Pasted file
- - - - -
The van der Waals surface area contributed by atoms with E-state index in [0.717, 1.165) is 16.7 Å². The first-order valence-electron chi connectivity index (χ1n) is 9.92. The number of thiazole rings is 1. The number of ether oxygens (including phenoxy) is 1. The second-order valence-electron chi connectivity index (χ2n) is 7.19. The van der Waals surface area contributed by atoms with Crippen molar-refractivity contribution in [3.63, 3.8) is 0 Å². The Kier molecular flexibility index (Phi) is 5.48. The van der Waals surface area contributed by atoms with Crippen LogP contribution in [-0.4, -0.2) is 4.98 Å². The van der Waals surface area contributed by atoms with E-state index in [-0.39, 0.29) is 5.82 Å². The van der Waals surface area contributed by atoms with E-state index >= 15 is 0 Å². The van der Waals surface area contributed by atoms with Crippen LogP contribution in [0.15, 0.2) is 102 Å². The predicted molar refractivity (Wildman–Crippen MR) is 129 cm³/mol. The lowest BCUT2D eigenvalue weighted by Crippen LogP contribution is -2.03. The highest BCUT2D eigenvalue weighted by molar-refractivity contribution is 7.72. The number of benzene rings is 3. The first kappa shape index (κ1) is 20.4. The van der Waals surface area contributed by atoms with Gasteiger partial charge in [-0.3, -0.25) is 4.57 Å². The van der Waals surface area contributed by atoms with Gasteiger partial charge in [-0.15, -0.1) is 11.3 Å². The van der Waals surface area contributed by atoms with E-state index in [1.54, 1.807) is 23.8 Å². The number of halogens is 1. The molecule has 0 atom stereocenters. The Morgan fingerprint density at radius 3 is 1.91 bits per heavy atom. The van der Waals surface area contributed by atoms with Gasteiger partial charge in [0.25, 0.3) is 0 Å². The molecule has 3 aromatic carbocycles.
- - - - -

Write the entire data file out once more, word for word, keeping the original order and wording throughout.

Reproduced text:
The van der Waals surface area contributed by atoms with E-state index in [0.717, 1.165) is 16.7 Å². The first-order valence-electron chi connectivity index (χ1n) is 9.92. The number of thiazole rings is 1. The number of ether oxygens (including phenoxy) is 1. The second-order valence-electron chi connectivity index (χ2n) is 7.19. The van der Waals surface area contributed by atoms with Crippen molar-refractivity contribution in [3.63, 3.8) is 0 Å². The Kier molecular flexibility index (Phi) is 5.48. The van der Waals surface area contributed by atoms with Crippen LogP contribution in [-0.4, -0.2) is 4.98 Å². The van der Waals surface area contributed by atoms with E-state index in [-0.39, 0.29) is 5.82 Å². The van der Waals surface area contributed by atoms with E-state index >= 15 is 0 Å². The van der Waals surface area contributed by atoms with Crippen LogP contribution in [0.15, 0.2) is 102 Å². The predicted molar refractivity (Wildman–Crippen MR) is 129 cm³/mol. The lowest BCUT2D eigenvalue weighted by Crippen LogP contribution is -2.03. The highest BCUT2D eigenvalue weighted by molar-refractivity contribution is 7.72. The number of benzene rings is 3. The first kappa shape index (κ1) is 20.4. The van der Waals surface area contributed by atoms with Gasteiger partial charge in [-0.3, -0.25) is 4.57 Å². The van der Waals surface area contributed by atoms with Gasteiger partial charge in [-0.15, -0.1) is 11.3 Å². The van der Waals surface area contributed by atoms with E-state index in [1.54, 1.807) is 23.8 Å². The number of halogens is 1. The molecule has 0 atom stereocenters. The Morgan fingerprint density at radius 3 is 1.91 bits per heavy atom. The van der Waals surface area contributed by atoms with Gasteiger partial charge in [0.25, 0.3) is 0 Å². The molecule has 3 aromatic carbocycles.